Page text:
Yesterday, I was going through some archived pictures on my computer that I’d taken back around 2002 with an old, low resolution camera – which, back then, most of them were low resolution. Still, they captured a wonderful trip that my friend, Ray and I took together up in Montana. It was a trip that at one point, we thought we were gonna die!
I had been infatuated with the Lewis and Clark Expedition that occurred after Thomas Jefferson made the Louisiana Purchase in 1803. Lewis and Clark led a small team up the Missouri River to chart the land that had just been purchased, and attempt to find a water passage to the Pacific Ocean. I had read all that I could about the expedition and was in the process of either hiking or canoeing as much of the trail as I could. The trek started in St. Louis and ended in Astoria, Oregon.
In the summer of 2002, Ray gave up his annual rancher’s trail ride in Wyoming to come do this trip with me. We’d made plans to canoe about 40-50 miles of the Missouri River, beginning in Fort Benton, which lies 30 miles northeast of Great Falls, Montana. Our roadtrip from his ranch in Wyoming had taken longer than expected, so we didn’t get to our canoe livery until almost closing time. We registered, made pickup plans at our take out spot, and hopped into the company bus that would drop us off at our river start point.
As we were loading the canoe with our waterproof packs and cooler, the sky behind us grew dark with storm clouds. Our driver, a sturdy cowgirl, took one look at the thunderstorm that was brewing, and said, “Y’all aren’t going to put in now, are you? You’re fixin’ to get blown away!”
Being the big, strong frontiersmen that we were, of course we ignored her warning and put in anyway. We found our balance and paddled slowly downstream, hoping to put some distance between us and the storm.
I doubt we had been in the canoe more than 20 minutes when first the ice-cold wind hit us and blew us against the riverbank and then second, the torrential downpour let loose on us too. We had our rain gear on, but that didn’t matter. We were in deep trouble. Wind, pounding rain, and lightning bolts big enough to energize 10 Frankenstein monsters were hitting all around us.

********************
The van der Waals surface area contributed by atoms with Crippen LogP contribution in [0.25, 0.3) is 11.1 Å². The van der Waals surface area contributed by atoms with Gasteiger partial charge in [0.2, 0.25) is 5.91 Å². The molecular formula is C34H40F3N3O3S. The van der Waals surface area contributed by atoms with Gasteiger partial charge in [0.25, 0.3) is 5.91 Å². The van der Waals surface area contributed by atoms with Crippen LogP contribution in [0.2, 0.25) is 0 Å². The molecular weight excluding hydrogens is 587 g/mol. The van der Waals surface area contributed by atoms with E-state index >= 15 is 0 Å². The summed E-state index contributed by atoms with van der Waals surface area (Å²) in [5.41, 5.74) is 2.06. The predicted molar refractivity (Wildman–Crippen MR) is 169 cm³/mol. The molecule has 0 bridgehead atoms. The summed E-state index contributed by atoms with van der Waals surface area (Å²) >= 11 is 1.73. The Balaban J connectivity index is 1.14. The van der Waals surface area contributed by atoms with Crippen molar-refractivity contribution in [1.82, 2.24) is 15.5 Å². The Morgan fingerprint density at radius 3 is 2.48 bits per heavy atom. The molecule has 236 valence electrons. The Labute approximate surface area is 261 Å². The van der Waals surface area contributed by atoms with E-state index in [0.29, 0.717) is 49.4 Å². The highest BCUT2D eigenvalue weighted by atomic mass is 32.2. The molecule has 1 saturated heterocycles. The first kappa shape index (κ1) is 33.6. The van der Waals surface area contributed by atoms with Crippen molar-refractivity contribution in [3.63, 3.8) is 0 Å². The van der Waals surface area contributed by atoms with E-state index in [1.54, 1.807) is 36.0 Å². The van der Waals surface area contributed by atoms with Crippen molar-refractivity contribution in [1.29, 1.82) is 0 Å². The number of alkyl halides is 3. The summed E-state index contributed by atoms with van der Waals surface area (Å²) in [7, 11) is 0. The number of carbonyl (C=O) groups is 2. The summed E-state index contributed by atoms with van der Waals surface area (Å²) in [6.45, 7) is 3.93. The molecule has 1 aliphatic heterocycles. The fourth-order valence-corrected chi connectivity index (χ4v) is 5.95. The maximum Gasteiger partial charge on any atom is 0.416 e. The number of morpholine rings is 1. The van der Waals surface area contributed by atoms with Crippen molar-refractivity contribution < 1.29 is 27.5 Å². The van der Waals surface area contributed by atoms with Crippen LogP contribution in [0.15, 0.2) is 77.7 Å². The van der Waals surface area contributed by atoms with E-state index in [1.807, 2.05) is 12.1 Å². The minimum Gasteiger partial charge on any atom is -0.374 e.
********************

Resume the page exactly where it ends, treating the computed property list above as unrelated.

We paddled frantically to a small sandbar island in the middle of the river that was covered in grass and good sized trees to ‘protect’ us. We pulled the canoe up next to a fallen log and scurried under a big tree. We huddled down at the trunk and covered our heads in case some branches broke and fell. Beavers had actually been at work on some of the nearby trees, and they could easily topple with these violent winds. The sky was purple-black, the lightning was greenish-white, and we were scared shitless.
I sat there for a minute saying a little prayer, naming all my sins just in case I died, I’d have a clean slate to enter heaven. Ray, finishing his meditation too, turned to me with the most serious face I’d ever seen him with before, and said, “We’ll, if we’re gonna die, we might as well smoke the cigars I bought”. Then he warned me not to tell his wife, Kathy about him smoking a cigar in case we survived this mess. I had to laugh at that one!
Realizing that this truly might be my last moments on earth, and that lighting actually liked to hit trees and zap anybody sitting under them, I too had a moment to think. I chose to document our last living moments with a picture. I set up my camera and snapped this shot.
We hunkered down and waited, prepared to meet our doom.
Needless to say, we survived, and were able to get back on the river once the storm passed about an hour later. We still laugh about that evening, though we both realize how stupid it was to not respect the power of Nature. We really thought we were gonna die!
Oh, and Kathy still doesn’t know about the cigars. Shhhh!